The format discussion was a panel made up of people with a variety of different expertise and experiences working with artificial intelligence. Now for me, who has some introverted tendencies and generally hates being in large groups of strangers, Meetup concepts are terrifying.
But seeing as the topic and developing inclusive technology is something I am particularly interested in I decided to challenge myself and go along.
I’m so glad I did.
Can we frame the discussion to develop it in a way that doesn’t harm creativity in tech?
What’s that image? This post’s featured image is there to represent drug development – I throwback to my chemistry degree. If AI is our drug, what can we learn from other industries with high impact on humanity? Though these systems are by no means perfect, is there something we can take from this model to start creating a wireframe for the discussion?
Discussion Points: How can we frame the discussion on ethical AI?
Now I could happily discuss each of the themes I pulled out from the meetup discussion for hours, but I’ll try to be concise.
How do you make ethical AI and ensure we are developing inclusive technology?
Algorithm bias, where an algorithm shows bias toward one scenario, misogynistic or racist outputs, is a reasonably well-known phenomenon among data scientists.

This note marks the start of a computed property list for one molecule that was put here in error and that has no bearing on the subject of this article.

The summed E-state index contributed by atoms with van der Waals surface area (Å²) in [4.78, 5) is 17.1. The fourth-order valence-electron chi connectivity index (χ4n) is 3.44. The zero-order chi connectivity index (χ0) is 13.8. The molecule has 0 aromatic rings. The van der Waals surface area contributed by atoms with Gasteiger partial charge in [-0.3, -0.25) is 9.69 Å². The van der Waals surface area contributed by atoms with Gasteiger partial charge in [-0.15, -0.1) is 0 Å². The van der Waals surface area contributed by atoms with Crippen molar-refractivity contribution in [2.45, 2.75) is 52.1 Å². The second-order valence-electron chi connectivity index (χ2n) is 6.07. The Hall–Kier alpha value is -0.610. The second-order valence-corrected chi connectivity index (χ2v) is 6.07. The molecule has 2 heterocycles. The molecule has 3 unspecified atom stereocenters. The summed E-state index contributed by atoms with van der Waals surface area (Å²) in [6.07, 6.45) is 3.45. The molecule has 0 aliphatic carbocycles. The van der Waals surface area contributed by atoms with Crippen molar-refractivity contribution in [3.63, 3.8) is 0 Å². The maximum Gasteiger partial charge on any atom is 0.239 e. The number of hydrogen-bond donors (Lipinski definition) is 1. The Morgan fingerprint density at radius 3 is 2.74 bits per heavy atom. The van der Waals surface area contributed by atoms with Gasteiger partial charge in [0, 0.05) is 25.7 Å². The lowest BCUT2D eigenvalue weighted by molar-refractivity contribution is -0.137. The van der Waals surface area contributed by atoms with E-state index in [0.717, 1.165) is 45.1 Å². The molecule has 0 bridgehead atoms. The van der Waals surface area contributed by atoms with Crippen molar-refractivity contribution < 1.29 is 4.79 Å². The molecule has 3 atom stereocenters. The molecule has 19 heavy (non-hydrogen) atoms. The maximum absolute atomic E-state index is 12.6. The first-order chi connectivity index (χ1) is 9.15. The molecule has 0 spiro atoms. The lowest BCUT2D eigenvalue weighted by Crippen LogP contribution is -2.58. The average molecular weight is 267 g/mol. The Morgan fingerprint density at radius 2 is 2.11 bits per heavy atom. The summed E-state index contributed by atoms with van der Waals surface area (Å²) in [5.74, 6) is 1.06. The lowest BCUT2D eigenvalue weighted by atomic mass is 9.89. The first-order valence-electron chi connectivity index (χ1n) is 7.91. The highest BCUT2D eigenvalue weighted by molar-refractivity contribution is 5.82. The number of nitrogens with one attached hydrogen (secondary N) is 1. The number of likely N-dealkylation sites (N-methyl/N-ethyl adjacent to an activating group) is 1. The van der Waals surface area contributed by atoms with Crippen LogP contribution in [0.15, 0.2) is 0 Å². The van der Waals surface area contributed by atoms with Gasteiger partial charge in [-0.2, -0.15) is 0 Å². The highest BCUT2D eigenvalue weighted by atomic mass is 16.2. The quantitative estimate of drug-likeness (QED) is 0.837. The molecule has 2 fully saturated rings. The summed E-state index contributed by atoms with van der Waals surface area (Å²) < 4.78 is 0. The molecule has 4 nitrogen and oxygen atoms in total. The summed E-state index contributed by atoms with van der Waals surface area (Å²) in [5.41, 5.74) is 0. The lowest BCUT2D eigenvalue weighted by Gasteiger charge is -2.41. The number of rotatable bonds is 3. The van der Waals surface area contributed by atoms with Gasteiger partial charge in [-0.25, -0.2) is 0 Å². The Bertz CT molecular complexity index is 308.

Though it may not always present in the obvious ways such as difficulty recognizing non-white faces, it’s something we need to be aware of when developing the technology. How can we prevent the biases we all as humans have, and use artificial intelligence to push forward a more inclusive agenda instead?
This point on inclusivity was something that the panel discussed at length.
Above all, I think we can all agree the best way to ensure inclusive artificial intelligence is to create it inclusively.
If we are actively working to increase diversity in our teams and take account of more voices, we will naturally have a better chance of reducing the statistical significance of individual bias.
Increasing diversity is something we can all take accountability for. It should be part of our commitment as global citizens allowing us to be develop inclusive technology.
How do you program for human values?
Do we want to have artificial intelligence responsible for deciding what is and isn’t in line with human values? My view is no.
We shouldn’t be asking machines to determine these things on our behalf. From this perspective, it is then up to us to define where we do and don’t use artificial intelligence.
One of the most interesting discussions in this space I have found is AI-powered weapons.
On the positive side, there is the opportunity to increase accuracy and reduce the risk to life sending troops into combat.
For the negative, can we rely on a machine to be able to choose who would live or die? Will it be able to recognize the innocent civilian? AI is still a program built by a person, a person who will have human errors just like everyone else.
Do we risk deploying weapons that could have bugs in the code?
What makes us human and the machine a machine?
I think the above points bring us nicely to the next topic of ‘what makes us human.’ How do we define our humanity?
I think the point made by the panel on this was a great one. Humans are creative; they have empathy and emotional intelligence to react differently within context.